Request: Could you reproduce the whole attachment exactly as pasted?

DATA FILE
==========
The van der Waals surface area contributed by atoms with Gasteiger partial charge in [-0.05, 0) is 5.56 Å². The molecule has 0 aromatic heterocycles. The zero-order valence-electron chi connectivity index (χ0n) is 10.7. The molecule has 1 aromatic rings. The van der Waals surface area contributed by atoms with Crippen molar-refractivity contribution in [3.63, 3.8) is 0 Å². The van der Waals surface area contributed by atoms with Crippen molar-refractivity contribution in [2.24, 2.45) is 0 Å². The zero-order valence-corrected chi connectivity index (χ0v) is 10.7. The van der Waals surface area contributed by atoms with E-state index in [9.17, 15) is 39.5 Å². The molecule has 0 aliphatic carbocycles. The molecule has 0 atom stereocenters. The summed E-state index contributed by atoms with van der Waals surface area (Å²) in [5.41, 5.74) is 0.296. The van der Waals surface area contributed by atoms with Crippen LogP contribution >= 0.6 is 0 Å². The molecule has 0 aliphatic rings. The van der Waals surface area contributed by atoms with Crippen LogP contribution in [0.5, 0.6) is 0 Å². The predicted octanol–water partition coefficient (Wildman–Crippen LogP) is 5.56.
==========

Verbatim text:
The van der Waals surface area contributed by atoms with Gasteiger partial charge in [-0.05, 0) is 5.56 Å². The molecule has 0 aromatic heterocycles. The zero-order valence-electron chi connectivity index (χ0n) is 10.7. The molecule has 1 aromatic rings. The van der Waals surface area contributed by atoms with Crippen molar-refractivity contribution in [3.63, 3.8) is 0 Å². The van der Waals surface area contributed by atoms with Crippen molar-refractivity contribution in [2.24, 2.45) is 0 Å². The zero-order valence-corrected chi connectivity index (χ0v) is 10.7. The van der Waals surface area contributed by atoms with E-state index in [9.17, 15) is 39.5 Å². The molecule has 0 aliphatic carbocycles. The molecule has 0 atom stereocenters. The summed E-state index contributed by atoms with van der Waals surface area (Å²) in [5.41, 5.74) is 0.296. The van der Waals surface area contributed by atoms with Crippen LogP contribution >= 0.6 is 0 Å². The molecule has 0 aliphatic rings. The van der Waals surface area contributed by atoms with Crippen LogP contribution in [0.5, 0.6) is 0 Å². The predicted octanol–water partition coefficient (Wildman–Crippen LogP) is 5.56.